Bernard Smith a lifelong mapmaker - artist

By Mary K. Hamner
Journal Correspondent

W. Bernard Smith's family roots go deep into T16 R8W in Bienville Parish. Great-Great Grandfather John G. Smith came from Georgia and settled on the spot in the 1840s. This same half Section of land has been handed down through five successive generations of the Smith family line. Bernard and his wife Sue live on this land where he was born, in their home at the top of a hill. Surrounding acreage is a rare sight among the timberlands of North Louisiana in that a carpet of green grass flows over hills and valleys as far as the eye can see.

A visit with the Smiths is a rare journey back into history- Smith is approaching eighty-two, Sue is much younger. While he sorts through his mental images spanning eight decades, she pulls out old maps, historic church minutes, genealogical information relating to the family, from places where they are neatly filed. Wood burnings created by Bernard are arranged neatly alongside family pictures on the walls.

"I've drawn maps and other stuff all my life," Smith said. "I did my first wood burning for a neighbor who loved birds. I did a lot of those through the years. Transferring the old maps I found while perusing old records at the courthouse was natural since I've spent my life more or less surveying, mapping, and painting lines all over the darn world."

Smith has traveled widely on his journey over God's good earth. He kicked over the traces after he graduated from Jamestown High School at age sixteen. His Dad wanted him to stay around and work on the farm. "I told him I wasn't about to stay around here and raise cotton," he said. "I rode the train over to Shreveport with a friend whose Mama gave us a place to stay. The next day I went up to a geologist's office I had heard of, and Barrett Geophysical gave me my first job."

While many young men after graduating from high school during WWII had opted for military service, Bernard had not been old enough in 1942. He still wasn't old enough at age seventeen, in '43. His Mother had passed away during the preceding year, and young Smith enlisted in the military by forging his Mom's name on enlistment papers. "I left my first job after about a year and joined the Navy," he said.

"Eventually I wound up on an old destroyer that had been commissioned in 1920." The John D. Ford DD-228 had enjoyed almost two decades of service in the Far East prior to the outbreak of WW II. During the time of Smith's service she ranged the North and South Atlantic from New York and Charleston, South Carolina, escorting convoys going to England and Russia. While at Gibraltar on March 29 March, she was damaged in a collision with a British tanker. The ship was in New York Harbor at Pier 92 for repairs, when President Franklin D. Roosevelt died.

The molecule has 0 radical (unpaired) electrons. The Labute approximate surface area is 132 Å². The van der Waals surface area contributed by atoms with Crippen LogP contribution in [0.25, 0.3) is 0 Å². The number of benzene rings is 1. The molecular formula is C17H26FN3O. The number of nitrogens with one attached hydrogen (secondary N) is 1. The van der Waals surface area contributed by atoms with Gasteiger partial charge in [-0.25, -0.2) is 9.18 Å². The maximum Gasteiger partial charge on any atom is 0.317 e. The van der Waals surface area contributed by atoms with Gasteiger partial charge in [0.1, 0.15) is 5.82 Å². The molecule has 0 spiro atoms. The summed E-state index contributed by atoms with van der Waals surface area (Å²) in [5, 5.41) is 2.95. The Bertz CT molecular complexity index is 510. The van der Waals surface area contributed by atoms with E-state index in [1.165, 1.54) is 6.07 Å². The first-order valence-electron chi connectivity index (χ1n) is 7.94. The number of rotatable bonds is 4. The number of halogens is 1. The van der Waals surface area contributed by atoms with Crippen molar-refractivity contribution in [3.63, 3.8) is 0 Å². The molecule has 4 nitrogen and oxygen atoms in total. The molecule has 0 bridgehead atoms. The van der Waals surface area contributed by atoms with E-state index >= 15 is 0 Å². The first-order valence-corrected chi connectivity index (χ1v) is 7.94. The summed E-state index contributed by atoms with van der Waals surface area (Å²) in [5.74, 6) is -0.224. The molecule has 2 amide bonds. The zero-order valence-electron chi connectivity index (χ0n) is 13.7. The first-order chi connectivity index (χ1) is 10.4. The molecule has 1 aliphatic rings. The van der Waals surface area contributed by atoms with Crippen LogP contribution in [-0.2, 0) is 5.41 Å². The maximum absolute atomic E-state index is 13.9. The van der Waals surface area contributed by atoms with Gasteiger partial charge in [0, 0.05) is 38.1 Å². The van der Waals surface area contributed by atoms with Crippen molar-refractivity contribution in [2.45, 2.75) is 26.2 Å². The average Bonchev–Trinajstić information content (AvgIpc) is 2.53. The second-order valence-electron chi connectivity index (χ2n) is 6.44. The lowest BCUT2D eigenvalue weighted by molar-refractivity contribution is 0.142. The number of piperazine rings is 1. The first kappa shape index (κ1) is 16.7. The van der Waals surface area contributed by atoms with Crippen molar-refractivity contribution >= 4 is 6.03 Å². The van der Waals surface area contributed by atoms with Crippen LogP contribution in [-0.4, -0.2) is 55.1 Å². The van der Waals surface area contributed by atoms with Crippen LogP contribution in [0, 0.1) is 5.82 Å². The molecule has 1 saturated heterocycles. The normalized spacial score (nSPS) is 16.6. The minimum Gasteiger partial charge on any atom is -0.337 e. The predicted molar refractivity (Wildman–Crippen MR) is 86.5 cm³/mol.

"They had assigned the ship's crew to different areas of responsibility while the ship was in port," Smith said. "I found myself in the post office sorting mail. The day our Commander in Chief died, all of the shipmates were assembled outside our quarters. I didn't know until later that we were in a selection process- duty assignments were made according to height. I was selected, then excused because I was working in the post office. When I learned that the men chosen were to take part in Roosevelt's funeral, I was somewhat relieved. The funeral lasted three days and it was cold with rain, ice, and snow."

"When I was discharged from the military," Smith continued, "I came home, married Janice, my childhood sweetheart, and went back to work for Barrett. We had to move around a lot, following the surveying crews and it became hard on my family. We hung with it about three years before I quit and came back to work with my Dad on the farm. He was still planting cotton and I started easing in some coastal Bermuda on plots here and there. I had added some cows and before long my Dad figured out what I was doing and he didn't like it much. He had spent a lot of his life getting rid of grass in his cotton and here I was planting fields of it."

"I went to work for Bodcaw in 1958. My family had settled in here where the children could go to school in one place, so I hired on for Bodcaw working under Floyd Perritt, a licensed surveyor. I was out most every day with the crews, mapping, painting land lines, and marking trees. I have worked all over Louisiana, East Texas, and Arkansas. We worked long hours, but I loved it. I'd come home after a day's work to plow and plant. I liked plowing at night."

"By 1985, Bodcaw had long since been bought out by International Paper and they offered early retirement to employees. Our children, Lynn, Donna, and Dixie were grown and off on their own. My health was good; I had things I wanted to do, so I retired to come home and raise cows."

Although Bernard Smith is quick to say that "I am not a licensed surveyor.", his credentials, gained through experience, are highly respected today. His first job where he traveled over East Texas assisting licensed surveyors running landlines and drawing maps forged his foundation in topography. The history of the land is forged into his brain through years of study and application of what he learned. He speaks an unfamiliar language to those not as learned as he--family is located "over in 17-4, or a town is in 15-8". He worries about benchmarks or monuments getting lost and knows where some can still be found. "Modern logging crews with their 'dozers' are destroying the corners," he said. "Old farmers used to take care of them."